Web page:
TV in your child’s bedroom? Study says it equals an extra pound a year

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INDIANAPOLIS — Televisions in children bedrooms are a bad idea, according to researchers at the Journal of the American Medical Association.

In a report released this week, a study that began in 2003 revealed children with TVs in the bedroom tack on an extra pound a year compared to their peers without TVs.

“When I was growing up it was only radios and I didn’t have one of those,” said Sal Graziano, a grandfather living in Carmel, Ind.

His 11-year-old granddaughter has had her own TV since she was 6. Forty percent of children have TVs by the age of 6, and researchers say 60 percent of adolescents have one.

“I think that TV watching in the bedroom definitely has its issues,” says Dr. Lori Hurst, a family doctor at St. Vincent Health.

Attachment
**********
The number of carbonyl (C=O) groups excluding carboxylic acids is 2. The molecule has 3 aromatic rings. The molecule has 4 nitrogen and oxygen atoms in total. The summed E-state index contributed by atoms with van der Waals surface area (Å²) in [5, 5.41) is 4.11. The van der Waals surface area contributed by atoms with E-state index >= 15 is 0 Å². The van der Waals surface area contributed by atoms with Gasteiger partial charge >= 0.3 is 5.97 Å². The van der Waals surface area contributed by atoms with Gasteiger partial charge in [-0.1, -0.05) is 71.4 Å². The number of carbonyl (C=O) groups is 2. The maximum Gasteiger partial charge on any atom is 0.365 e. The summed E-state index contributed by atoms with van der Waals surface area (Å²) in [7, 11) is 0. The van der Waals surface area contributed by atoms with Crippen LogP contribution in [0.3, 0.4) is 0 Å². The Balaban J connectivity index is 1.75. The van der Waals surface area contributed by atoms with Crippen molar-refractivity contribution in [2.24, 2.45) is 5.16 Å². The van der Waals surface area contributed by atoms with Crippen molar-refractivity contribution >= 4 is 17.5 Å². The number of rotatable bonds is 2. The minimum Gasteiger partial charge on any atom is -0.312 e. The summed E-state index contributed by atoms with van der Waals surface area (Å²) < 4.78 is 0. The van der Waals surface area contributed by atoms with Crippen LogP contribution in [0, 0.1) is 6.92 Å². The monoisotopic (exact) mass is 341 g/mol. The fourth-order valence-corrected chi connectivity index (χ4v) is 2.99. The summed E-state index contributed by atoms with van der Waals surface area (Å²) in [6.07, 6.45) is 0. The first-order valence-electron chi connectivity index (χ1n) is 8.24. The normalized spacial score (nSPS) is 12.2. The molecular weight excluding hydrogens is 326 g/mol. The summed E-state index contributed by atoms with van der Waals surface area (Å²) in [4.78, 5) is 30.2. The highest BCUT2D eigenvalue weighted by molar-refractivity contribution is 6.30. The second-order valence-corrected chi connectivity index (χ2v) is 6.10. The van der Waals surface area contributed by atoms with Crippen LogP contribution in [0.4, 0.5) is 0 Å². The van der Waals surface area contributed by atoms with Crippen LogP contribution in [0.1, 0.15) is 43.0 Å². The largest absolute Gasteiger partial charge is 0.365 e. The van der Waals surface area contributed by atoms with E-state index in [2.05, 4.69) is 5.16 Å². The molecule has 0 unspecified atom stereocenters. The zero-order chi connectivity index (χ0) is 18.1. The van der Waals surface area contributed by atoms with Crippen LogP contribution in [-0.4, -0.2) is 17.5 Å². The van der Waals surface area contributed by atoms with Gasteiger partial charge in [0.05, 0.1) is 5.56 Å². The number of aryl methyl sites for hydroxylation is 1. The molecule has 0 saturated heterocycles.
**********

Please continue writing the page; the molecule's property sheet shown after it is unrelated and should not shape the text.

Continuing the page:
Those issues include disrupted sleep, inactivity and exposure to child-targeted junk food ads.

Central Indiana parents weighed in on our Facebook page.

  • “Both of my kids have TV’s in their room and neither are overweight. I couldn’t even pay them to sit still long enough to watch a movie, let alone get obese.”
  •  “No TV. We have certain times for that. We don’t even have a TV in our bedroom. Bedrooms aren’t for TV!”
  •  “Both of my boys have had a TV most of their lives. They are both high school athletes and do not camp in front of the TV because we as parents keep them active.”

Dr. Hurst says you can use the same principle for devices like iPads.

“It all accounts for screen time. I think that’s a good way to approach it. Some kids are not interested in TV at all, but they really love video games or surfing the web,” Dr. Hurst said. “Have general good parental oversight, set some time limits and engage kids in active play for at least an hour a day.”

Two hours of screen time after school is the recommended limit.

If you don’t want to get rid of the TV but want some control, there are parental devices such as lockouts and timers you can purchase.